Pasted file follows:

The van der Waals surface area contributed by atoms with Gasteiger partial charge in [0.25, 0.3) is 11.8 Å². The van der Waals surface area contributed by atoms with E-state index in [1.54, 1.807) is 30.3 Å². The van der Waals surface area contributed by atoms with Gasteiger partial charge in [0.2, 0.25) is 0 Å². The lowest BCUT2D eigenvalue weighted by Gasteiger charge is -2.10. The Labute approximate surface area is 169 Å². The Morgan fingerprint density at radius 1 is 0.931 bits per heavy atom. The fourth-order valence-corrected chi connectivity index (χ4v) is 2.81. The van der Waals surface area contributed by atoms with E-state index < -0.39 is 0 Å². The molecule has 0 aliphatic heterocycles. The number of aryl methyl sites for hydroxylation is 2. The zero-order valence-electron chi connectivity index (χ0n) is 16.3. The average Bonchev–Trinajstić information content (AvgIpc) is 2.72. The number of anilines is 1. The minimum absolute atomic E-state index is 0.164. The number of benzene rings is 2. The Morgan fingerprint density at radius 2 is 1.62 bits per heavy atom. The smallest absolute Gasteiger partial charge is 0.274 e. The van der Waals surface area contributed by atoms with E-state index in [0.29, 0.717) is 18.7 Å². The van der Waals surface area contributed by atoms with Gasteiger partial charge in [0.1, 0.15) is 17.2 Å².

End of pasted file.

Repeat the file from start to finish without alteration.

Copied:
The van der Waals surface area contributed by atoms with Gasteiger partial charge in [0.25, 0.3) is 11.8 Å². The van der Waals surface area contributed by atoms with E-state index in [1.54, 1.807) is 30.3 Å². The van der Waals surface area contributed by atoms with Gasteiger partial charge in [0.2, 0.25) is 0 Å². The lowest BCUT2D eigenvalue weighted by Gasteiger charge is -2.10. The Labute approximate surface area is 169 Å². The Morgan fingerprint density at radius 1 is 0.931 bits per heavy atom. The fourth-order valence-corrected chi connectivity index (χ4v) is 2.81. The van der Waals surface area contributed by atoms with E-state index < -0.39 is 0 Å². The molecule has 0 aliphatic heterocycles. The number of aryl methyl sites for hydroxylation is 2. The zero-order valence-electron chi connectivity index (χ0n) is 16.3. The average Bonchev–Trinajstić information content (AvgIpc) is 2.72. The number of anilines is 1. The minimum absolute atomic E-state index is 0.164. The number of benzene rings is 2. The Morgan fingerprint density at radius 2 is 1.62 bits per heavy atom. The smallest absolute Gasteiger partial charge is 0.274 e. The van der Waals surface area contributed by atoms with E-state index in [0.29, 0.717) is 18.7 Å². The van der Waals surface area contributed by atoms with Gasteiger partial charge in [0.1, 0.15) is 17.2 Å².